Namma Metro: Underground tunnel work on Pink Line 95% complete

The Pink Line, spanning 21.26 km and linking Kalena Agrahara to Nagavara, boasts the longest underground stretch in Bengaluru metro, covering 13.76 km, alongside a 7.5-km elevated segment

April 28, 2024 08:42 pm | Updated 09:40 pm IST - Bengaluru

BMRCL officials project that the underground section will be fully prepared by August, while the entire stretch may be opened in 2025. 

BMRCL officials project that the underground section will be fully prepared by August, while the entire stretch may be opened in 2025.  | Photo Credit: K. MURALI KUMAR

The Pink Line of Namma Metro has made significant progress with over 95% of tunnelling completed. Bangalore Metro Rail Corporation Limited (BMRCL) officials project that the underground section will be fully prepared by August, while the entire stretch may be opened in 2025.

The Pink Line, spanning 21.26 km and linking Kalena Agrahara to Nagavara, boasts the longest underground stretch in Bengaluru metro, covering 13.76 km, alongside a 7.5-km elevated segment. This underground portion includes the ambitious task of constructing 20.992 km of twin tunnels. Progress is also underway on the construction of 18 stations, comprising 12 underground and six elevated stations, nearing completion.

BMRCL deployed nine tunnel boring machines (TBMs) for tunnel construction. Seven of them (Urja, Varada, Avni, Lavi, Vindhya, Vamika, and Rudra) have successfully completed their tasks. The eighth TBM, Tunga, began its final drive from KG Halli to Nagavara, spanning 935 metres, on February 2, 2024. The ninth machine, Bhadra, is currently undertaking its last assignment — a 939-metre northbound tunnel from KG Halli to Nagavara. Officials anticipate its completion in the upcoming months.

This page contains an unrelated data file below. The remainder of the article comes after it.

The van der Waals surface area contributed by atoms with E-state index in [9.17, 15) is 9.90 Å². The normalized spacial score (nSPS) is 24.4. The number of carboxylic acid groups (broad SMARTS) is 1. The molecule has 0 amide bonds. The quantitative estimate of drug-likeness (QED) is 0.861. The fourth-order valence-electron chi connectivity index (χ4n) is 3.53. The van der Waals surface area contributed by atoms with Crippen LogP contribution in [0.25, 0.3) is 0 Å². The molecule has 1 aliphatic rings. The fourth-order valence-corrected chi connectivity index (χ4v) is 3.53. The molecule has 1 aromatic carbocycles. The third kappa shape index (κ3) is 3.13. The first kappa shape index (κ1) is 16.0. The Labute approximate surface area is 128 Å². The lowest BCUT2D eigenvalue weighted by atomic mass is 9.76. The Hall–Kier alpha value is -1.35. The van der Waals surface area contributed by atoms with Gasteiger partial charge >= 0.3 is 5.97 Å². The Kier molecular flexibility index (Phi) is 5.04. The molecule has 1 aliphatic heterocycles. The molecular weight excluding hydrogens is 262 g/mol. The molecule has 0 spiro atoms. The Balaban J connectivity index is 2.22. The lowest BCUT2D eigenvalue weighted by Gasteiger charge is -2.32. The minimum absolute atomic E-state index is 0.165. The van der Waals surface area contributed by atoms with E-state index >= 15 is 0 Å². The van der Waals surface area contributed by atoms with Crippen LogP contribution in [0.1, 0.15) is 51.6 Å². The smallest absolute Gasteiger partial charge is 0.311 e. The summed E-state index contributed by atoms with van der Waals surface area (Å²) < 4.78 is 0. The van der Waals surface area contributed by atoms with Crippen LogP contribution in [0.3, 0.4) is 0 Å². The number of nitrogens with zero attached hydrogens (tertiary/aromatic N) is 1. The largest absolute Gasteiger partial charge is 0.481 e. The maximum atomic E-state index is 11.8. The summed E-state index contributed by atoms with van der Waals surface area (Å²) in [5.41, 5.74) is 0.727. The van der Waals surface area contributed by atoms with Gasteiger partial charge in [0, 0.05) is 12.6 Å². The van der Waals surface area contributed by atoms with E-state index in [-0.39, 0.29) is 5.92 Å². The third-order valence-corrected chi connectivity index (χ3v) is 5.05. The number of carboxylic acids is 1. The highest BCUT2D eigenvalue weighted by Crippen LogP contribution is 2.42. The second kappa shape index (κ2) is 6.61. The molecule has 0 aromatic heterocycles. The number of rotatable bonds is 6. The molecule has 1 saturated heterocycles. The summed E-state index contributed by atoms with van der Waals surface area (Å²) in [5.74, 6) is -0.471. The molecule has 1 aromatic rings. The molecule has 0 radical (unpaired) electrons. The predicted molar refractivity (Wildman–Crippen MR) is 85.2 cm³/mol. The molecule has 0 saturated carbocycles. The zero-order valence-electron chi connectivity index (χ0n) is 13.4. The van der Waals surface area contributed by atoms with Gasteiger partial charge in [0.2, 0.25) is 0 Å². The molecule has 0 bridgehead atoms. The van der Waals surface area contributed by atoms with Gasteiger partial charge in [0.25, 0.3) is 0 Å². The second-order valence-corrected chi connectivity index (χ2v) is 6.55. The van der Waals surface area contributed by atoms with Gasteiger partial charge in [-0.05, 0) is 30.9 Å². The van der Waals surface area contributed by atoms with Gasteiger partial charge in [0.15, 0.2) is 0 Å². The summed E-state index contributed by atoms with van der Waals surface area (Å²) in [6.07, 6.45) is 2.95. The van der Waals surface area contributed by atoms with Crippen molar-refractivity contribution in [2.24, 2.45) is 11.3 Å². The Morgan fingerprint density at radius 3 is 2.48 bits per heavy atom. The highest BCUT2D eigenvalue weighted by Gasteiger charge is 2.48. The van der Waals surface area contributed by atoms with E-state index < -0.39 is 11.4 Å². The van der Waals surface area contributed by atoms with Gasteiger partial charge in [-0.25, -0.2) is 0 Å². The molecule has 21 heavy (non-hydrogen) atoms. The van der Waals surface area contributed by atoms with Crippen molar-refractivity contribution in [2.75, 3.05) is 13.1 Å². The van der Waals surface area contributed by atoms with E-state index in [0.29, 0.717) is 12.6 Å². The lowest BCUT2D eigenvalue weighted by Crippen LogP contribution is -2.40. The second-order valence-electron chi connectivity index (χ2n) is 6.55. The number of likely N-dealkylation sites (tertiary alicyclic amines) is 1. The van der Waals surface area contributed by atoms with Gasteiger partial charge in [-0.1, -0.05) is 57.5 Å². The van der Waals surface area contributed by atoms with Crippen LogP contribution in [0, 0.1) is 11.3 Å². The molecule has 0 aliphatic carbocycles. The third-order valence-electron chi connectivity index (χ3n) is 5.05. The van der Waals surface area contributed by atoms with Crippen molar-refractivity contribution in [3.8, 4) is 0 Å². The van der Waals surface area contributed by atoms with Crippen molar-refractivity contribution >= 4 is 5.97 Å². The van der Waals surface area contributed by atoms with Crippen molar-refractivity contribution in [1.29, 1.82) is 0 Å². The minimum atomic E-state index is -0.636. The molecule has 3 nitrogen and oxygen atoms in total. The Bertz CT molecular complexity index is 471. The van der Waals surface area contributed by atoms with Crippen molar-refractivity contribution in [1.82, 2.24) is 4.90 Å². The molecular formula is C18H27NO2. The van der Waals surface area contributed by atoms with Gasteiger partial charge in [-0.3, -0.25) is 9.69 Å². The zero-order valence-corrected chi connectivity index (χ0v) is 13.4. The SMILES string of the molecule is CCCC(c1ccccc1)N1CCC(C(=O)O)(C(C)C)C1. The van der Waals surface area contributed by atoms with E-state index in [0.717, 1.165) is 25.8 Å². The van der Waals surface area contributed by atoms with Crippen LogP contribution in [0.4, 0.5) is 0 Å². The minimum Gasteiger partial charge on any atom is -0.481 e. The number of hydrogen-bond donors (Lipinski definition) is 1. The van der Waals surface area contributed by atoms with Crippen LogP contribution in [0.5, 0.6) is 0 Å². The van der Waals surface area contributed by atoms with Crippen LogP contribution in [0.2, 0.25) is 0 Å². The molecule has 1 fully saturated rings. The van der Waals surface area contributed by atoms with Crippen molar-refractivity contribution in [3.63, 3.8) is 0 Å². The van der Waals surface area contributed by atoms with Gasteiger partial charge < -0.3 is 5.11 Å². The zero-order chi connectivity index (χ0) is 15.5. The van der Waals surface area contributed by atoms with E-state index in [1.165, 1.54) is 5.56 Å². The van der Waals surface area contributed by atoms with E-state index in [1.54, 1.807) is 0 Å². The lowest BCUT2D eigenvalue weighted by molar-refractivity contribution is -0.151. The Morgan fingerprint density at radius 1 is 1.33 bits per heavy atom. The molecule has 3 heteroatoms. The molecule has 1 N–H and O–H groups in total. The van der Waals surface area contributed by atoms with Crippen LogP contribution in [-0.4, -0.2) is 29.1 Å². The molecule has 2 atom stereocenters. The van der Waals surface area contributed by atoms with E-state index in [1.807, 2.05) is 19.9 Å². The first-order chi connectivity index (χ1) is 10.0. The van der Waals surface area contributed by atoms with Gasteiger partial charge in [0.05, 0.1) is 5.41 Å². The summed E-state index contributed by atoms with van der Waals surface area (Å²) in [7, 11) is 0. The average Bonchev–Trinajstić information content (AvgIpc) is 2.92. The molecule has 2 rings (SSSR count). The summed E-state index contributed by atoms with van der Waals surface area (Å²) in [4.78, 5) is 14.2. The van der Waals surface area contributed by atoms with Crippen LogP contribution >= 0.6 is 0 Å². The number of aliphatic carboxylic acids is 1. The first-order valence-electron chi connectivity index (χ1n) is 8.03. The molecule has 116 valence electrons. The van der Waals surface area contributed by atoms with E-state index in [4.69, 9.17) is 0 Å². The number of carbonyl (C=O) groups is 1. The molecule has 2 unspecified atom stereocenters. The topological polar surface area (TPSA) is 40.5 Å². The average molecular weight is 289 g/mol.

“In the KG Halli-Nagavara section, the geological composition consists of a combination of weathered rock and sandy silt/clayey sand, facilitating a comparatively smoother tunneling process,” said a senior BMRCL official.

Work on this stretch was delayed for years owing to various reasons, including cancellation of tender as bidders quoted exorbitant prices to build the network, policy decisions to change the alignment before the old alignment was finally approved, and land acquisition, among other hurdles.

0 / 0
Sign in to unlock member-only benefits!
  • Access 10 free stories every month
  • Save stories to read later
  • Access to comment on every story
  • Sign-up/manage your newsletter subscriptions with a single click
  • Get notified by email for early access to discounts & offers on our products
Sign in

Comments

Comments have to be in English, and in full sentences. They cannot be abusive or personal. Please abide by our community guidelines for posting your comments.

We have migrated to a new commenting platform. If you are already a registered user of The Hindu and logged in, you may continue to engage with our articles. If you do not have an account please register and login to post comments. Users can access their older comments by logging into their accounts on Vuukle.